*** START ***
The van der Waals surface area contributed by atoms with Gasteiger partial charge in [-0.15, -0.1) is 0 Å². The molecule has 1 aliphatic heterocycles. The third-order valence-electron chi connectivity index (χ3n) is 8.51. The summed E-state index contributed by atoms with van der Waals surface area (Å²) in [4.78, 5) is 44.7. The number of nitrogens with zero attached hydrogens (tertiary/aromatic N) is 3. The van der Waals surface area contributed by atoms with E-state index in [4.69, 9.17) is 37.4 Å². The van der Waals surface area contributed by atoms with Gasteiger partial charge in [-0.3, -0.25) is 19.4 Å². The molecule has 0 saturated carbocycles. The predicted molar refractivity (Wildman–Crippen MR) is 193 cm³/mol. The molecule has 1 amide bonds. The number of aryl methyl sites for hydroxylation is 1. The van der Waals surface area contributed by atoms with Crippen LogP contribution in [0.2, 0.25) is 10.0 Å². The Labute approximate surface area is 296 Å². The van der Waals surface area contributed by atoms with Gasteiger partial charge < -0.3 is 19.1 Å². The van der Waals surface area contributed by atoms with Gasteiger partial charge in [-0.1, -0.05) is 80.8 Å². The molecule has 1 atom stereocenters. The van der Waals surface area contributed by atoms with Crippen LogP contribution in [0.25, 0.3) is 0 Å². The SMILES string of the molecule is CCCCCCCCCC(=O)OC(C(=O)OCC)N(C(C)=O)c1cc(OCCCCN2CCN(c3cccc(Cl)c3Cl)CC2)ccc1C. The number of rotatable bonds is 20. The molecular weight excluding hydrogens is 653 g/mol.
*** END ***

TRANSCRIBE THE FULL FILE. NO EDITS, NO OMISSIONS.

The van der Waals surface area contributed by atoms with Gasteiger partial charge in [-0.15, -0.1) is 0 Å². The molecule has 1 aliphatic heterocycles. The third-order valence-electron chi connectivity index (χ3n) is 8.51. The summed E-state index contributed by atoms with van der Waals surface area (Å²) in [4.78, 5) is 44.7. The number of nitrogens with zero attached hydrogens (tertiary/aromatic N) is 3. The van der Waals surface area contributed by atoms with E-state index in [4.69, 9.17) is 37.4 Å². The van der Waals surface area contributed by atoms with Gasteiger partial charge in [-0.3, -0.25) is 19.4 Å². The molecule has 0 saturated carbocycles. The predicted molar refractivity (Wildman–Crippen MR) is 193 cm³/mol. The molecule has 1 amide bonds. The number of aryl methyl sites for hydroxylation is 1. The van der Waals surface area contributed by atoms with Crippen LogP contribution in [0.2, 0.25) is 10.0 Å². The Labute approximate surface area is 296 Å². The van der Waals surface area contributed by atoms with Gasteiger partial charge < -0.3 is 19.1 Å². The van der Waals surface area contributed by atoms with Gasteiger partial charge in [-0.1, -0.05) is 80.8 Å². The molecule has 1 atom stereocenters. The van der Waals surface area contributed by atoms with Crippen LogP contribution in [0.25, 0.3) is 0 Å². The SMILES string of the molecule is CCCCCCCCCC(=O)OC(C(=O)OCC)N(C(C)=O)c1cc(OCCCCN2CCN(c3cccc(Cl)c3Cl)CC2)ccc1C. The number of rotatable bonds is 20. The molecular weight excluding hydrogens is 653 g/mol.